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3 Digital Marketing Tips for Canadian Small Businesses

Digital Marketing Tips

It’s easier now than ever before for small businesses to use digital marketing to attract customers. In Canada, over half of small businesses use social media for branding and leads, and over 70 percent of Canadian consumers say they make purchasing decisions based on online reviews. Here are three digital marketing tips for small businesses using their website and social media to stand out.

1. If you don’t have a LinkedIn company page, what are you waiting for?

Canadian small businesses engaged on LinkedIn increased by 87 percent, which is no surprise since your LinkedIn profile and company page are often what shows up first in Google search. This means that even if you’re not a B2B small business, it still makes sense for you to claim your entitled digital space and accessorize your page with:

  • Your company’s function, purpose, and products and services to appeal to the customer
  • Recommendations from customers and employees to encourage referrals
  • Relevant keywords for your industry to improve search

While joining and posting expert advice in LinkedIn groups are a given, you can also position yourself as an expert by creating a group in your industry and sharing insights on your company page.

2. More consumers are shopping Canadian, so let them know you’re Canadian!

The ‘buy-local’ movement is strong, especially in Atlantic Canada and Quebec, where 72 percent of consumers opt to buy made-in-Canada products. With over 80 percent of consumers researching products and services online before making a purchase online or in-store, it is important that your content marketing strategy emphasizes the qualities that attract paying customers:

  • Beyond claiming your Google+ local page, you can submit your business to Canadian business directories like CanadaOne for increased visibility.
  • Use free keyword tools like ubersuggest.com to find what Canadian consumers are searching for in your niche, and create content around these relevant keywords.
  • If your product or service offers a high level of customization, say it. The majority of buy-local consumers want to buy exactly what they need, so make that clear in your content.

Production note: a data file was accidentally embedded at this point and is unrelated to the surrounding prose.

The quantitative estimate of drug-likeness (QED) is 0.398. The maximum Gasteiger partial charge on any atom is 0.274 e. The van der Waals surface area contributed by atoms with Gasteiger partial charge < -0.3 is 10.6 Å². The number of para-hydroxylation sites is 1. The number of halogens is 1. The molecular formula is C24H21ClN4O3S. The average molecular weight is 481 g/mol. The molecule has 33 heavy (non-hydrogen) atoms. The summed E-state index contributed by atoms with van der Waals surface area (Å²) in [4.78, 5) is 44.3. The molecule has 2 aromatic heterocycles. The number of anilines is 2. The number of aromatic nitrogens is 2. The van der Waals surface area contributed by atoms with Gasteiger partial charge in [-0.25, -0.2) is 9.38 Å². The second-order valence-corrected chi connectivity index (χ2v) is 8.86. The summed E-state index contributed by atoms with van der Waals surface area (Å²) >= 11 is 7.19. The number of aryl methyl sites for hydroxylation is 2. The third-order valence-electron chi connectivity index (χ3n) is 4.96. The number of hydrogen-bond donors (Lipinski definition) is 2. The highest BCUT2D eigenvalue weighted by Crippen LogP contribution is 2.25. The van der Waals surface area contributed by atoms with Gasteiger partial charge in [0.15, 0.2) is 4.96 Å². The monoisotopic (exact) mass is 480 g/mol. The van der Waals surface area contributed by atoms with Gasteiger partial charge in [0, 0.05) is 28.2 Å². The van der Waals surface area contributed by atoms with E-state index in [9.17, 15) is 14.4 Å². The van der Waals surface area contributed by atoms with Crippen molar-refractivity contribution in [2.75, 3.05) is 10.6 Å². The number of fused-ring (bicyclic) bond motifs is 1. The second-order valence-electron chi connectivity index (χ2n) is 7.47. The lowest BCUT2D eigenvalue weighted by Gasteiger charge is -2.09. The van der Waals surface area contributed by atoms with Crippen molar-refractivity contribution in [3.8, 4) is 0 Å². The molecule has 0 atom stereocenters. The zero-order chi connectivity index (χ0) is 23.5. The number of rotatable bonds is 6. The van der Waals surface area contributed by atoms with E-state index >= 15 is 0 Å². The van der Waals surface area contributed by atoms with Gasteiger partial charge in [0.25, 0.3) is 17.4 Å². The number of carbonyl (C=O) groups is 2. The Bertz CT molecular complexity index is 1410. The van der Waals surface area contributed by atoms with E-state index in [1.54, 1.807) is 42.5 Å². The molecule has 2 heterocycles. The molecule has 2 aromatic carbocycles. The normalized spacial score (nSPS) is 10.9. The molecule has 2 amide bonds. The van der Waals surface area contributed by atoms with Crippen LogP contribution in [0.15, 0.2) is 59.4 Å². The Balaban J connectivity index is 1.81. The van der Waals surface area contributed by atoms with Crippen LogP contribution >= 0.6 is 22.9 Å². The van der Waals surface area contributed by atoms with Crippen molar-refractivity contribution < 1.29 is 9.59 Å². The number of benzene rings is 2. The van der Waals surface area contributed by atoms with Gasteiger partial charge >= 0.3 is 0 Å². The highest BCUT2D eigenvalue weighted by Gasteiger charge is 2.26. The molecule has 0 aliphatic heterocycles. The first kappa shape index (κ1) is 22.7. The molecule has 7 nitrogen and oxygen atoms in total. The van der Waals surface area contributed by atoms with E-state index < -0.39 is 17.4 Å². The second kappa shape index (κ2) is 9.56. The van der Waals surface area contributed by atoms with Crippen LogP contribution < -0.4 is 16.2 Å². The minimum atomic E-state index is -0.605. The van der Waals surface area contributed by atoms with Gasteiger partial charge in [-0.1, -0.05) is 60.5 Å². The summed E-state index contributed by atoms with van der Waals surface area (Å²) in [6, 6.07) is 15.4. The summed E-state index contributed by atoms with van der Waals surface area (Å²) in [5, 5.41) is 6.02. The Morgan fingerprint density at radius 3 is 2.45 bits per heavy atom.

3. Make sure your website is mobile responsive.

In 2013, 89 percent of Canadian smartphone users have bought something online. This means that while you’re not an e-commerce store, customers are going to come across your website on their mobile device while researching on the go, which is a significant source of traffic for small brick-and-mortar retailers, shops, and restaurants. Having a mobile responsive site that appears clearly on a mobile device determines whether a customer can look up your store hours, contact information, and drop by. If you’re looking to become mobile responsive, consult the following checklist:

  • Do you know how visitors are using the website? If they are mostly checking for your contact information, make sure that section reads clearly in your mobile responsive design.
  • Do you have the resources for a mobile responsive website? After you understand how your visitors are using your website, perhaps it’s more worthwhile making incremental changes based on how they impact your visitors.
  • Does a responsive website make sense? If your website gets lots of traffic from mobile users, it could be time for an upgrade.

It’s an exciting time for Canadian small business owners. With so many digital marketing options available, make sure that any changes you make relate to your overall strategy.


To learn more about how we can help your retail business achieve success, visit our retail services page or contact us for further information.